The patient is a 69-year-old male with a symptomatic, fusiform distal arch/proximal descending aortic aneurysm extending over 9 cm in length. As demonstrated in the CT-scan, the distal arch aneurysm is 5.5 cm diameter with a newly detected symptomatic ventral sac extending to 6 cm in diameter, presenting as a penetrating aortic ulcer (PAU). The ascending aorta is ectatic to 4.5 cm. His risk factors include arterial hypertension and a stroke in 1994 without residual effects.
After exposure of the right axillary artery (not demonstrated in video 1) and standard median sternotomy, the aortic arch was exposed after a tape was passed around the innominate vein. The innominate artery was taped and an umbilical tape snare was placed around the left common carotid artery (LCCA). After heparinization and cannulation of the right axillary artery and right atrium a left ventricular vent was inserted via the right upper pulmonary vein. While cooling to a bladder temperature of 25 °C, the left subclavian artery (LSA) was exposed and encircled with a tape as well. With gentle downward traction, the LSA was clamped distally and proximally and transected. A 10 mm Dacron (Vascutec Ltd, Renfrewshire, Scotland) prosthesis was anastomosed end-to-end to the distal LSA using a 5-0 polypropylene suture. Subsequently the LSA stump was oversewn with a Teflon pledgeted polypropylene 2-0 suture. The prosthesis was then connected with a separate roller pump and perfused at a pressure of 50-60 mmHg. After reverse cross clamping, 1,600 mL of Bretschneider solution (Custodiol, Köhler Chemie GmbH, Bensheim, Germany) was infused and the distal ascending aorta was transected.
Arch exposure and angioscopic evaluation of the aneurysm
First, the LCCA was cannulated and perfused using the same roller pump as the right axillary artery. The perfusate temperature was 18 °C at a flow of 12-15 mL/kg/min, keeping perfusion pressure between 50-60 mmHg. The atherosclerotic arch was resected to its distal circumference close to the LSA origin, while the arterial trunk and LCCA were excised as an island and exposed with a traction suture. Using continuous sump suction within the descending aorta, angioscopy was performed to determine the extent of the atherosclerotic zone. At the level of the previously introduced pigtail catheter, a large thrombus-covered area was detected as well as multiple atherosclerotic ulcers and craters. Since the length of the heavily sclerotic region was 13 cm from the LSA origin, the 13 cm long stented portion of the E-vita hybrid graft (Jotec GmbH, Hechingen, Germany) was introduced roughly 15 cm to safely cover the thrombus part without shearing off debris. The diameter of the landing zone distally was 32 mm, and therefore a size 33 mm E-vita open graft was chosen.
Insertion of the hybrid graft and arch reconstruction
After measuring the distance to be covered by the stent graft, insertion was performed over a stiff guide wire inside the pig tail catheter. The graft was subsequently released, the introducer removed, the stiff guide wire retracted back into the pig tail catheter and the intussuscepted arch graft pulled out by approximately 1 cm. This was followed by an end-to-side anastomosis with the transected distal arch using a 3-0 polypropylene suture secured with an external Teflon felt strip. Angioscopy demonstrated full coverage of the large mural thrombus by the stent graft as well as its full expansion. The LCCA and arterial trunk island were separated and sequentially reanastomosed to the arch graft using 5-0 polypropylene suture after creating equivalent anastomotic holes in the arch graft with an ophthalmic disposable cautery. After deairing, whole body circulation and rewarming was started after 43 min of visceral ischemic time with SACP.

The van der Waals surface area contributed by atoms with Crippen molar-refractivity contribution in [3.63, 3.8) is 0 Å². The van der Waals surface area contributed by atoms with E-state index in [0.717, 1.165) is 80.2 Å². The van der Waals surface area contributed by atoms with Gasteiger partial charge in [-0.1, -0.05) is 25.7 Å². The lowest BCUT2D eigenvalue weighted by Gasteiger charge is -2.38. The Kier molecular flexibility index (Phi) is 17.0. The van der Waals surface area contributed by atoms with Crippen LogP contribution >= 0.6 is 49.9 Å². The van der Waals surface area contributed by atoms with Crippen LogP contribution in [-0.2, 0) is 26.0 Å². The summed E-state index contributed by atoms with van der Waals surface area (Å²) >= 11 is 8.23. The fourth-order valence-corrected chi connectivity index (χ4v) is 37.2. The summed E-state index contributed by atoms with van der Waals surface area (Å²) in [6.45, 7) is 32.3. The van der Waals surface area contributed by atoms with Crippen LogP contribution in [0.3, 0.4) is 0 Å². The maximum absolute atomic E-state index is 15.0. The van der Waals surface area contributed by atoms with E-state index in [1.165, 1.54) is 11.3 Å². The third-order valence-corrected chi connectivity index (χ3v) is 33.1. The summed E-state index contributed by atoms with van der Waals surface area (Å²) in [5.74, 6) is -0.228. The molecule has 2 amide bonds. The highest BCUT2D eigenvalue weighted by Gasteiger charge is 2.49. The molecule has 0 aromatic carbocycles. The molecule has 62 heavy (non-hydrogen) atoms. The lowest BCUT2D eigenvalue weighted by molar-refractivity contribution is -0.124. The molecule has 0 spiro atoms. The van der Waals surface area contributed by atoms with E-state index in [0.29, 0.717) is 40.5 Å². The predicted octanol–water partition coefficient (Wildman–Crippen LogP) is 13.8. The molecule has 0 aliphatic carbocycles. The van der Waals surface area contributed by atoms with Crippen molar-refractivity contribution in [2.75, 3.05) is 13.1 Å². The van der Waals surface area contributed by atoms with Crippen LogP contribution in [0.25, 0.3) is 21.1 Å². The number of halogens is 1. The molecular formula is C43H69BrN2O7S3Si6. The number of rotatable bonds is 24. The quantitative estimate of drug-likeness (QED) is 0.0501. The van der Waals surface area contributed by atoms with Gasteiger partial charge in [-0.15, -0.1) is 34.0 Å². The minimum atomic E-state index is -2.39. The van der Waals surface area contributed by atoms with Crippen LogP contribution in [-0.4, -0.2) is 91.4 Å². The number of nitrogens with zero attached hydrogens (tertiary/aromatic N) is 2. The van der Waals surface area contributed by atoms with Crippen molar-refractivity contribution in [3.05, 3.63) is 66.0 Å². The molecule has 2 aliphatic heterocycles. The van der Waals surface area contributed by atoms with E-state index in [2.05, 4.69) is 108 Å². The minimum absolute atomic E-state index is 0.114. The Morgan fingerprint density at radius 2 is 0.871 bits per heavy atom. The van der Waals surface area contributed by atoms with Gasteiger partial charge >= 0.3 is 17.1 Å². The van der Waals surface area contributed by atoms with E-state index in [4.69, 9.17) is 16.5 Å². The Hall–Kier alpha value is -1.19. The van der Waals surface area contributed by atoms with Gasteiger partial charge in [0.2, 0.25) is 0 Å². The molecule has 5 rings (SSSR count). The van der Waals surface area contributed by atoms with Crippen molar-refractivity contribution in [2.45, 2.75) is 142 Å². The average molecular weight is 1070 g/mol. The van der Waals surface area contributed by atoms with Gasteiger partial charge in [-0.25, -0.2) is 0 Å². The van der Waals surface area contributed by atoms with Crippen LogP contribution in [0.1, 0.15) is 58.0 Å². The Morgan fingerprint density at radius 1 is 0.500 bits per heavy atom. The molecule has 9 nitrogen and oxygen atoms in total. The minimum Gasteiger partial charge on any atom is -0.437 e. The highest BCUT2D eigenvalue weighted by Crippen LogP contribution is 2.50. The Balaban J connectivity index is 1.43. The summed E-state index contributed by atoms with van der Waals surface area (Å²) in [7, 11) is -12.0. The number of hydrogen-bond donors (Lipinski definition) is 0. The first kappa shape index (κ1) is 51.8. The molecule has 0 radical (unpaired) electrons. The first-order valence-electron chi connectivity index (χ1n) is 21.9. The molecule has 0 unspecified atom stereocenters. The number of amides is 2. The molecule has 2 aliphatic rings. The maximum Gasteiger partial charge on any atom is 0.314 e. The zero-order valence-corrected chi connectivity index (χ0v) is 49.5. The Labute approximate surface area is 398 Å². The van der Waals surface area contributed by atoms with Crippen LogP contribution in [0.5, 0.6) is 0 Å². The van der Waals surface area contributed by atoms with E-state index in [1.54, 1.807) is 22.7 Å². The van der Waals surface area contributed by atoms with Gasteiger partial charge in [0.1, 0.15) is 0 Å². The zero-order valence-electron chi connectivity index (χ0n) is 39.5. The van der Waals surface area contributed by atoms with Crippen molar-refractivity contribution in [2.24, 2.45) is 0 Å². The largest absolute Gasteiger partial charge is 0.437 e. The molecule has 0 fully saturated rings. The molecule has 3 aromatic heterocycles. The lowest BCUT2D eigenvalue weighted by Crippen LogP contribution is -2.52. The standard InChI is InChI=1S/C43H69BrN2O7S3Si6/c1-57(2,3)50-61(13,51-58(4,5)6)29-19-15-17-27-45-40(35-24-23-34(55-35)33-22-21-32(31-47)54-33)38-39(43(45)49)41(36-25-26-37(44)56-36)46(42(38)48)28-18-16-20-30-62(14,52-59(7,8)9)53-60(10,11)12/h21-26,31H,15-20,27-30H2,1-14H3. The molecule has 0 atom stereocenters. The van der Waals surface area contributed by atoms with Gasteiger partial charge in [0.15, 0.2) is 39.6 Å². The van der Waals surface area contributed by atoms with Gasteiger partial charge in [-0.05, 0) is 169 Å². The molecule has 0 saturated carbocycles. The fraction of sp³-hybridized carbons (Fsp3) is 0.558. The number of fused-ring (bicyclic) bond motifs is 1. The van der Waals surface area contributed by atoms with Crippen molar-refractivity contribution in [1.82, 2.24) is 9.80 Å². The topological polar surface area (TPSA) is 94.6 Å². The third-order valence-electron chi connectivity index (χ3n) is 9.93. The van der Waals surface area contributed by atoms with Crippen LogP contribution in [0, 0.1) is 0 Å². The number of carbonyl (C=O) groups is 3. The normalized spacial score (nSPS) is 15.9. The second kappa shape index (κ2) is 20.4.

Ascending aortic replacement, prosthetic reunion and reimplantation of the LSA graft to the arch prosthesis
Resection of the ascending aorta close to the sinotubular junction and an end-to-end anastomosis with a 32 mm polyester prosthesis (Vascutec Ltd, Renfrewshire, Scotland) was performed using a 3-0 polypropylene suture reinforced by external Teflon felt. Both prostheses were subsequently joined using a 4-0 polypropylene continuous suture technique. The aortic cross clamp was removed after deairing with continuous left ventricular and aortic venting after 68 minutes of cardiac arrest. Finally, the extra-anatomic LSA graft was anastomosed via a retroaortic route onto the arch graft, again using a 5-0 polypropylene suture technique. Total cardiopulmonary bypass (CPB) time was 198 minutes.
At 3 months, the patient is doing well and follow-up imaging is without pathologic findings.
The E-vita open principle relying on a proximal hemostatic suture line and stent grafting of the descending aorta has proven to create a stable situation over a follow-up time of up to 8 years at our center, without any proximal endoleaks in a one-stage repair of complex thoracic aortic disease. However, the extent of surgery remains large with long hypothermic arrest and SACP times. Thus, the primary transection of the LSA during cooling and connection to an extra-anatomic Dacron graft gives the following advantages:
- Simultaneous perfusion of all epiaortic vessels hopefully leading to improved spinal cord protection in acute and chronic dissection as well as aneurysmal disease;
- Moving of the hybrid graft suture line from Zone 3 to Zone 2, allowing the avoidance of the left recurrent laryngeal nerve and facilitating the anastomosis at mid-arch position;
- Reduction of hypothermic circulatory arrest and SACP times by one third;
- Easier hemostasis after cessation of CPB.
Disclosure: The author declares a conflict of interest as having a financial relationship to Jotec GmbH, Hechingen, Germany.